14828459Book: Pure

Author: Julianna Baggott

Recommend: This was a very interesting read and not what I expected…

I picked this one up ages ago. I kept putting it off and putting it off for other books. Then I went to renew it again today and realized that I had run out of library renewals which meant that it had to be the very next book I read. I sat down and then couldn’t put it down because it was such a good read. This read like YA had grown up just a bit. The situations are a bit more adult (and so is the language) but it has that great essence that a lot of YA books have. The intensity, interesting plot line and originality that sometimes is missing from adult fiction. I think that I would classify this one as new adult. At my library this one is in the adult section, but I know that a lot of other places put it with the YA stuff, which is fine, except for the language that shows up occasionally.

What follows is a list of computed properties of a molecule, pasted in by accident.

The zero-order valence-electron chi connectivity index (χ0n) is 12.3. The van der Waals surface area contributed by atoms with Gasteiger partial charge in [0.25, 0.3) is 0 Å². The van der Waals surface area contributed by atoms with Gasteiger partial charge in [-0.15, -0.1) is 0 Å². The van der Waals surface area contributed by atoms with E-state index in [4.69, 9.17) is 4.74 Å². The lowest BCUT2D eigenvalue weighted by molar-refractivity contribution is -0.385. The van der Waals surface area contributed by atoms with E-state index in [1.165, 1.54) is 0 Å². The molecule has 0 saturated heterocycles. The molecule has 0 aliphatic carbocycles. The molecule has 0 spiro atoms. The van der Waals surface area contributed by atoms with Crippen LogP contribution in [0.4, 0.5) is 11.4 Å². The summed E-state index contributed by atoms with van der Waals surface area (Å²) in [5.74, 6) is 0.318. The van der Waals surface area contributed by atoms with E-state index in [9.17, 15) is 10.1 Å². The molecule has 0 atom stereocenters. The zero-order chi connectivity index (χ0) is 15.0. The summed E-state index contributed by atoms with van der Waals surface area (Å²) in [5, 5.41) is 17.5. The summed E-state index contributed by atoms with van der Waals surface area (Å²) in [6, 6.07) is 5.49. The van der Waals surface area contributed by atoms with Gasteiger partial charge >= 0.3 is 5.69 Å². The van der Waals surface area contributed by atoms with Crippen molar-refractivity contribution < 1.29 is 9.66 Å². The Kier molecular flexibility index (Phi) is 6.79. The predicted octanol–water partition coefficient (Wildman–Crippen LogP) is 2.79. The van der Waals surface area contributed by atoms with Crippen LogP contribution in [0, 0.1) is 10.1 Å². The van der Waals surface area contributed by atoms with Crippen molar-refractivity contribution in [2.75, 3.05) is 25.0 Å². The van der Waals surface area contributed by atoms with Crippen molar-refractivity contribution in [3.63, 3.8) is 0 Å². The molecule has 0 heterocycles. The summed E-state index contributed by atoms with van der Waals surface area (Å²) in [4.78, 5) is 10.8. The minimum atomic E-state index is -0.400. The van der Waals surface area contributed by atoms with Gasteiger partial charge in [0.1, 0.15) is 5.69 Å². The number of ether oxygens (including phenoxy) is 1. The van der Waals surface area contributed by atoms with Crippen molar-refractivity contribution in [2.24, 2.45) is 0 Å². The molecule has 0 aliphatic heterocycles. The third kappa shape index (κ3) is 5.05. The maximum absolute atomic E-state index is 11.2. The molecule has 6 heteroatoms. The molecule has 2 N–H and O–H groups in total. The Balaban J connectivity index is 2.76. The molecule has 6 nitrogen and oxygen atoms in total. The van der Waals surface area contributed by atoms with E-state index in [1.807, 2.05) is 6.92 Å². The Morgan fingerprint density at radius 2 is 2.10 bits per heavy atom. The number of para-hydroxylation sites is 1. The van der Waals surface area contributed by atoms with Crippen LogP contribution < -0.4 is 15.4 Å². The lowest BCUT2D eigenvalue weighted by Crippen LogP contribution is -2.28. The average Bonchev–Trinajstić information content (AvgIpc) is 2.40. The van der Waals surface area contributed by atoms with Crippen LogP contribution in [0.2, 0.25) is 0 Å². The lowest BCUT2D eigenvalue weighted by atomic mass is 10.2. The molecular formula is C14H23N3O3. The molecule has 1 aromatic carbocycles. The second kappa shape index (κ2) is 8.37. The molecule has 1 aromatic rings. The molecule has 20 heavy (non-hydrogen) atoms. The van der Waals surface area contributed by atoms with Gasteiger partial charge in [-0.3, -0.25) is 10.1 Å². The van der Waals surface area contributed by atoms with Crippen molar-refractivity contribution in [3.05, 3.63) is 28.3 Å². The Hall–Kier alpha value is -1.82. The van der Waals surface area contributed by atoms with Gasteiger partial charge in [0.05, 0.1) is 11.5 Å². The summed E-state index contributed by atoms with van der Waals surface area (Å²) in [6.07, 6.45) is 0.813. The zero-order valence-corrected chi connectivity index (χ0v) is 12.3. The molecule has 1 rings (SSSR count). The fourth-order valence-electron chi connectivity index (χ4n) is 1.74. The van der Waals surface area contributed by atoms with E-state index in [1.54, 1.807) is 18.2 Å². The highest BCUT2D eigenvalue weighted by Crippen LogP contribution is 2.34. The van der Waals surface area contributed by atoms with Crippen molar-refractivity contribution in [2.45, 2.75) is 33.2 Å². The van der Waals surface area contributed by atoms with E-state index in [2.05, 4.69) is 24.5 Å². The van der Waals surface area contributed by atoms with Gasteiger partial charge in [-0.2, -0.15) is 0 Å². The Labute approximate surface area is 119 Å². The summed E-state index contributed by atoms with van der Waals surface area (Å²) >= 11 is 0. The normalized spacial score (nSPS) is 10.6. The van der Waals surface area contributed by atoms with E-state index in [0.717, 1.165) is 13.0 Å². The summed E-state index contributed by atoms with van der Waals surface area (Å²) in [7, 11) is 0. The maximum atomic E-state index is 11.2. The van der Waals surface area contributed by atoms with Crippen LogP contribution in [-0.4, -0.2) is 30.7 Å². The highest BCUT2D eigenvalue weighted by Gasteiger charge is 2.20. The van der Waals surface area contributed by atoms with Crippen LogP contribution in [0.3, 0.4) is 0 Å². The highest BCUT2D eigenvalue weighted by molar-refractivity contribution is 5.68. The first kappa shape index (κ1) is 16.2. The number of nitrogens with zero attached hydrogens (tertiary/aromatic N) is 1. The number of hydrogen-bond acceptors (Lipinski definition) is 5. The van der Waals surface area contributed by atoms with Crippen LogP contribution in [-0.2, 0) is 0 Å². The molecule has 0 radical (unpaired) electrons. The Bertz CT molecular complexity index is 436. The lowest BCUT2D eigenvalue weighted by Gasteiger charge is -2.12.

This is a dystopian novel set in the aftermath of a nuclear war. There are now two kinds of people. Those in the dome or Pures and those outside the dome who fused with something else when the bombs fell. I found this world to be on the more disturbing side of a dystopian society but not the worst 0ne I’ve run across. I think the author actually could have gone a lot further with it, but I don’t know that her readers would have stuck around if it was too much worse.

Definitely worth the time.

*Note: I started the second book and couldn’t get into it… *

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Absence makes the heart grow fonder